Many cultures under, or in the shadow of, an empire sometimes make use of that empire’s language to express themselves. Latin was used throughout Europe, while for a couple of centuries after the Norman conquest, the dominant written language in England was French. China exerted a similar cultural pull over its neighbors: Japanese poets would write kanshi and Koreans hansi, both terms being probably derived from the word Han, referring to the Han Dynasty (206 BCE-220 CE) in China. For both, using written Chinese was to make a cultural statement, indicating that these writings were for an elite class of people. Furthermore, despite the invention of hangul, an optimized Korean script, by king Sejong in the 15th century, classical Chinese—both the language and the script—remained the preference of Korean literati for several centuries. Hangul did not in fact hit its stride until well into the 19th century; and, given their acute sense of class-consciousness, Koreans may simply have felt more comfortable reading their stories in classical Chinese.
It should hardly be surprising that there eventually arose a demand for something more attuned to popular taste. In The Korean Vernacular Story, Si Nae Park introduces readers to yadam, orally-transmitted stories in Korean which, while still written in classical Chinese script, were “vernacularized” so that a much larger segment of the population had access to them through this hybrid literature. She reads the stories as new literary forms which vividly and often humorously illustrate everyday life in Chosŏn Korea at the end of the 18th and the early 19th centuries. Examples include “The Story of the Half-Witted Uncle of Yu Songnyong,” “The Story of a Poor Scholar named Kim,” or “Record of a Night-time Chat at a Post Station.”In addition, Park shows that women were becoming culturally more significant in Korea; many yadam featured women and a large proportion of readers was female. Park’s impressively-researched book, which she says took “a long while” to write, is the first full-length study of this genre.
Much of the credit for making these stories available to general readers goes to one No Myŏnghŭm (1713-1775), nicknamed “The Clumsy Old Man”, a member of the provincial nobility (Park calls him “a marginalized yangban”), who made a collection of them called Tongp’ae naksong, or Repeatedly Recited Stories of the East. By choosing to write the stories down not entirely in classical Chinese (referred to as Literary Sinitic), No started a trend through which his own contemporary Korean society could be interpreted through yadam attuned to its values and mores, whilst incidentally raising his own profile as a writer. In 1808, as Park informs us, a scholar named Hong Chigyŏng, some of whose family had once been tutored by No, read the book and liked it so much he wrote a postface to it in which he concluded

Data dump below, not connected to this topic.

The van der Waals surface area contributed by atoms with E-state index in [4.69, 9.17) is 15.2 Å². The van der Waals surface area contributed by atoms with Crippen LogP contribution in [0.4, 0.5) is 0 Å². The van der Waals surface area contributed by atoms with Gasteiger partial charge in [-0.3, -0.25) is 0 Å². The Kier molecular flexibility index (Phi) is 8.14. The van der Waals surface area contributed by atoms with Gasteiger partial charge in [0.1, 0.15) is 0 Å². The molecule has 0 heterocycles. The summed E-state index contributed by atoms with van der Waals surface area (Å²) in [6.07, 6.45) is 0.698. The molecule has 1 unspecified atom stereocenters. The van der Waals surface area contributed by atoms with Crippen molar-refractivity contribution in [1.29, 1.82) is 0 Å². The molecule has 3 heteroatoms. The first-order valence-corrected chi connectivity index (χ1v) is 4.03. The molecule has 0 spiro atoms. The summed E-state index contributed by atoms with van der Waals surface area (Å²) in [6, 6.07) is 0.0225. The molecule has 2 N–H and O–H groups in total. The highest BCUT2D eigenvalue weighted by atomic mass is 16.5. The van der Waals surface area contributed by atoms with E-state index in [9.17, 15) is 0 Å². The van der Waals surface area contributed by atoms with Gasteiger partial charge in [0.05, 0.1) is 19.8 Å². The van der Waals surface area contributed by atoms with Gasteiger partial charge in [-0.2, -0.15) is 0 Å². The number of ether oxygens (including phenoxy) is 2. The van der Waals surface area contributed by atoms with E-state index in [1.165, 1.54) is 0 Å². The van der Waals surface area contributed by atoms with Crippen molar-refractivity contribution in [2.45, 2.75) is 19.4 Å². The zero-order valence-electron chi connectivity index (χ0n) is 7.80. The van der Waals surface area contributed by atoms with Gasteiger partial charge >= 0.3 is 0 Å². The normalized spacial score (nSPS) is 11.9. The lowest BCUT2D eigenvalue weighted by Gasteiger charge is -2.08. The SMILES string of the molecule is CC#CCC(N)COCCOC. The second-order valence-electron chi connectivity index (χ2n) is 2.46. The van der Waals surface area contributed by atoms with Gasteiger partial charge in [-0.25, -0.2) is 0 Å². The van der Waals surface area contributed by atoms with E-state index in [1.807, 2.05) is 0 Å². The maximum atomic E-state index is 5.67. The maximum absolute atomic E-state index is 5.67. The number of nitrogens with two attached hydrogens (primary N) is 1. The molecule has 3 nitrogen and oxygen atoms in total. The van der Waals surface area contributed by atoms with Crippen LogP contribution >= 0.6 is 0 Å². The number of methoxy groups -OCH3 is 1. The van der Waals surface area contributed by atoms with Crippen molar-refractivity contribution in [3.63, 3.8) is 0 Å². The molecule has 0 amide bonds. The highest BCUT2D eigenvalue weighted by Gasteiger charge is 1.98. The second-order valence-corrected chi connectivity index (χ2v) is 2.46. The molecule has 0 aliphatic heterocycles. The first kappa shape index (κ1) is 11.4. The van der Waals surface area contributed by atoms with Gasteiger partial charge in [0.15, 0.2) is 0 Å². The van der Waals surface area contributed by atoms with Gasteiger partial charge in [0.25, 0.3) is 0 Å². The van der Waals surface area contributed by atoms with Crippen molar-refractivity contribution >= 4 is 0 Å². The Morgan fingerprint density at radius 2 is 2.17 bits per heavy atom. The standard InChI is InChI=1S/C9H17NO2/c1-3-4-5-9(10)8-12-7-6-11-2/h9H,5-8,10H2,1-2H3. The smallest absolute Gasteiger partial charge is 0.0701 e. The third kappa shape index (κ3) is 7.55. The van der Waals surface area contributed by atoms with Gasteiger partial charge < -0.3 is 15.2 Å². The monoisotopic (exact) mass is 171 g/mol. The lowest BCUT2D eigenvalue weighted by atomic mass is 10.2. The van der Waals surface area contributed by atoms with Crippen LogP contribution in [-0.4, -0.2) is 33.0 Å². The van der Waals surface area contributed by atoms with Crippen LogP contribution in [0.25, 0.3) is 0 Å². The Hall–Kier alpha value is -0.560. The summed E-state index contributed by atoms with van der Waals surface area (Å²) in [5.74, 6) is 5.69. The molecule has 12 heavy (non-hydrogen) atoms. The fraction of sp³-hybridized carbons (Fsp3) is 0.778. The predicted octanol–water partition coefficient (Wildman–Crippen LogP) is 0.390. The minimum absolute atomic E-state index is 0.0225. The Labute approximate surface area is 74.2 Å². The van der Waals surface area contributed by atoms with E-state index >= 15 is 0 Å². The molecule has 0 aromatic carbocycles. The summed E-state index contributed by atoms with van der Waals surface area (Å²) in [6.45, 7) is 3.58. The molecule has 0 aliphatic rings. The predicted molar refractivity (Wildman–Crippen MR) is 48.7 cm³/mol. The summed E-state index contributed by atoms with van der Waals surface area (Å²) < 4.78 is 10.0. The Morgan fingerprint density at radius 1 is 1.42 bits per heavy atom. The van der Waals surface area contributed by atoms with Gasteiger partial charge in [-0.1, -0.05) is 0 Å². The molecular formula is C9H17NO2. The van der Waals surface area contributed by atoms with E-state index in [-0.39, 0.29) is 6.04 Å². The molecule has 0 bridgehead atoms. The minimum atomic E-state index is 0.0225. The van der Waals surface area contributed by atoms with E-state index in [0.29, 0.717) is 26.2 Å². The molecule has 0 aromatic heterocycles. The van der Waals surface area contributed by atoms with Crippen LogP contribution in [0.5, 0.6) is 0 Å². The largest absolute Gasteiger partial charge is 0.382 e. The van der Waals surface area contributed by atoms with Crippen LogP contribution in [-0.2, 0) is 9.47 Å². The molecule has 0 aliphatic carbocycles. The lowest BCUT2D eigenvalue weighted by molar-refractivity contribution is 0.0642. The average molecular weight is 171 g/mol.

The book is not only an example of beautiful writing but also is like jujubes for Zeng Xi and water chestnuts for Qu Dao—a delectable delicacy.
It brought back childhood memories, as he already knew some of the stories, and this was no doubt a great part of its general appeal, too, in addition to the earthy humor featured in many of them.
Park considers that yadam were part of an almost-invisible vernacular culture which existed in a literary world dominated by works in classical Chinese. The reason that yadam gained popularity in the 18th and early 19th century was partly due to an increase in social mobility within Korean society, which led to audiences wanting to read about themselves and real-world happenings, despite being written using Chinese characters rather than hangul. The Chinese used in yadam was simpler than that of classical texts and was thoroughly shot through with Korean idioms and expressions. Furthermore, professional storytellers knew what people wanted to hear and how they wanted it delivered, and so while the script remained mostly Chinese, much of the actual language was vernacular Korean.
It was the subject matter and the way the stories came to be told which increased their popularity, not just among men, but women too, which apparently gave rise to protests from male “literati”, who “complained about the rise of avid women readers of fictional narratives” (something satirized at about the same time by Jane Austen in Northanger Abbey, where Catherine Morland overindulges in gothic novels by Ann Radcliffe). These literati were probably worried as well about anti-patriarchy tales like “The Story of Chŏng Kiryong” which features “the colorful linguistic mannerisms of a spunky and spirited young woman of a non-yangban status,” who tells her father bluntly, “I will use my own taste to select my spouse …I will not stop till I have found the right person.” When Mr. Right turns out to be a “shabbily-clothed beggar”, as her mother puts it, hyperbolically threatening to gouge her daughter’s eyes out, the daughter replies, “Mother, don’t talk nonsense,” and her father gets the same treatment. Shades of Taming of the Shrew! No wonder women became avid readers.